The mandate has been faithfully followed. The doctrines of the Fall, of Original Sin, of the existence of the angels, of heaven, hell, Satan are as they were taught by Trent - and by Lambeth - three hundred years before Trent. Christ founded a Church. He ordained priests (but not priestesses). The Resurrection is historical fact which actually happened, physical reality and not merely the product of the imaginings of Apostles, traumatised by the sufferings and death of their master. The entire traditional Catholic moral code, not merely in the field of sexual morality but with reference to that of financial morality as well, is to be found in its pages. Altogether, the Catechism in its French edition, comprises 581 pages of text, 95 pages of excellent indices and 2865 numbered paragraphs.
While Cardinal Ratinger was the ultimate architect of the new document. the new Catechismdid not originate with the Vatican. It arose as a result of the request of the Extraordinary Synod of Bishops which met in 1985, carried by a majority of 146 to 6 with 2 abstentions.
The drafting committee was composed of seven bishop-editors, one each from Argentina, Chile, USA, Britain, Spain, Italy, and France. Their work was co-ordinated by Bishop Christoph Schšnborn, now Auxiliary Bishop of Vienna. Successive drafts were circulated, criticised, corrected. The first draft was sent to the 3000 Catholic Bishops in November 1990, who were given six months to furnish their replies. Altogether they proposed 24,000 amendments.
Nearly 80% of the Bishops approved the first draft. Another 12.1% classified it as "satisfactory", subject to some reservations; 4.8% said that it was "negative", while 5.2% found it "unacceptable." The final draft was approved by the same overwhelming majority. A non-believer may - indeed will - consider some, or all of, the doctrines untrue or even nonsensical. Nobody can rationally deny, however, that whether they are right or wrong the Catechism represents the beliefs of the Catholic Church which the Church proposes to its members, acceptance of which is expected as a condition of continued membership.
It is too much to say that the decision to publish a new General Catechism was taken specifically in order to end the incipient schism which exists within the Catholic Church. Signs of schism are not apparent in every continent. Even where they do exist, they are not equally pronounced or visible. Nevertheless the factors which have precipitated the de facto schism within the Anglican communion are equally present in the Catholic, even though the essential distinguishing factor of the Papacy offers the possibility of a successful resistance within the Catholic Church, which was not available to the Anglican communion. It is, of course, for this reason that the attack on Papal authority is central to the case of the 'dissidents' within the Church.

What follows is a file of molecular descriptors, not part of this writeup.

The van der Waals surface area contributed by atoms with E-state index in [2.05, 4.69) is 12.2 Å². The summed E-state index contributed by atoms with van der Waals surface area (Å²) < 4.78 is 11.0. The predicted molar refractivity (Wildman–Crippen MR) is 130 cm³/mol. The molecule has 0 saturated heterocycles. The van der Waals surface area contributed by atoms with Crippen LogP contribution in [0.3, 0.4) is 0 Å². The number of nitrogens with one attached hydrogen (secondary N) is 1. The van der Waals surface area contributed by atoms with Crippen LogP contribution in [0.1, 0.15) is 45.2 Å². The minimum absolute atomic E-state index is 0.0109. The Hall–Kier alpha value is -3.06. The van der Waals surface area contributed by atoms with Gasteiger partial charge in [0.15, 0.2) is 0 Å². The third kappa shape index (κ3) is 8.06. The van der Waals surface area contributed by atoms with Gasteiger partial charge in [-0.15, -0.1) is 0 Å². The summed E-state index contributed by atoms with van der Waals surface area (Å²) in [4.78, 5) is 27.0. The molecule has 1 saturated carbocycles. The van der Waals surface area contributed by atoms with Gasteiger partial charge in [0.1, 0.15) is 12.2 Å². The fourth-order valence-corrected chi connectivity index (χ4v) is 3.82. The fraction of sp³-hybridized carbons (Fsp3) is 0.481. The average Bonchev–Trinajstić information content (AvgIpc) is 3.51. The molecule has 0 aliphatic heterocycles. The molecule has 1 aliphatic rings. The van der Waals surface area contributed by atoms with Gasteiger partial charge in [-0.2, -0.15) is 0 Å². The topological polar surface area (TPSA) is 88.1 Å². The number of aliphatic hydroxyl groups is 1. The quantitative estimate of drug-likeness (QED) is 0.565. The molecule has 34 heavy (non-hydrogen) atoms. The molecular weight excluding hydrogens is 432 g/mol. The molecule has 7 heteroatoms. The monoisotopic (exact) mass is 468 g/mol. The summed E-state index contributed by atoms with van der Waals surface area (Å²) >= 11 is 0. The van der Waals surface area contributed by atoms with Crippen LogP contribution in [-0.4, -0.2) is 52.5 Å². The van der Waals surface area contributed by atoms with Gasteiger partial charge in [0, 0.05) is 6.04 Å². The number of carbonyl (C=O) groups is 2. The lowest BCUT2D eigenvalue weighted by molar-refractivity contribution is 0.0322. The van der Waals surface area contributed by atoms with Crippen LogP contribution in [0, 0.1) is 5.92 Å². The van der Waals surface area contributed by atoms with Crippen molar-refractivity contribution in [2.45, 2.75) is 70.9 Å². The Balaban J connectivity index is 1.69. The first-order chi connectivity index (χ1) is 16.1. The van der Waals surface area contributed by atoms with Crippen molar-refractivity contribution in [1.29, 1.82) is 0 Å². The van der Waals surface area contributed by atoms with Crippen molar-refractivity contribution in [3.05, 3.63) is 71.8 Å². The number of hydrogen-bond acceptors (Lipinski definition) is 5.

Although it is not 'done' to speak of the potential for schism among Catholics (many tend to believe that it is either overblown, or that even, if it is not, it is wrong to 'wash dirty linen' in public), some of the best minds within the Church have been forthright in declaring that incipient schism is an accurate description of what has been happening since the end of Vatican II.
In many Catholic seminaries throughout the world, the influence of 'advanced' theology is widespread, as it is in many universities, teacher training colleges, and not a few official Catholic newspapers. Theologians who still profess to be, and are accepted as Catholic, not infrequently deny that Christ knew that He was God; that He ever intended to found a Church; that He ever ordained priests, male or female; or that the Real Presence actually exists in the Eucharist, let alone that it eventuates through the process defined by Trent as Transubstantiation.
"Views like those", wrote Professor Michael Dummett, Wykeham Professor of Logic at Oxford, and a Catholic convert, "might be combined with some religious belief in which Jesus played an important role, but not with anything recognisable as the Christian religion.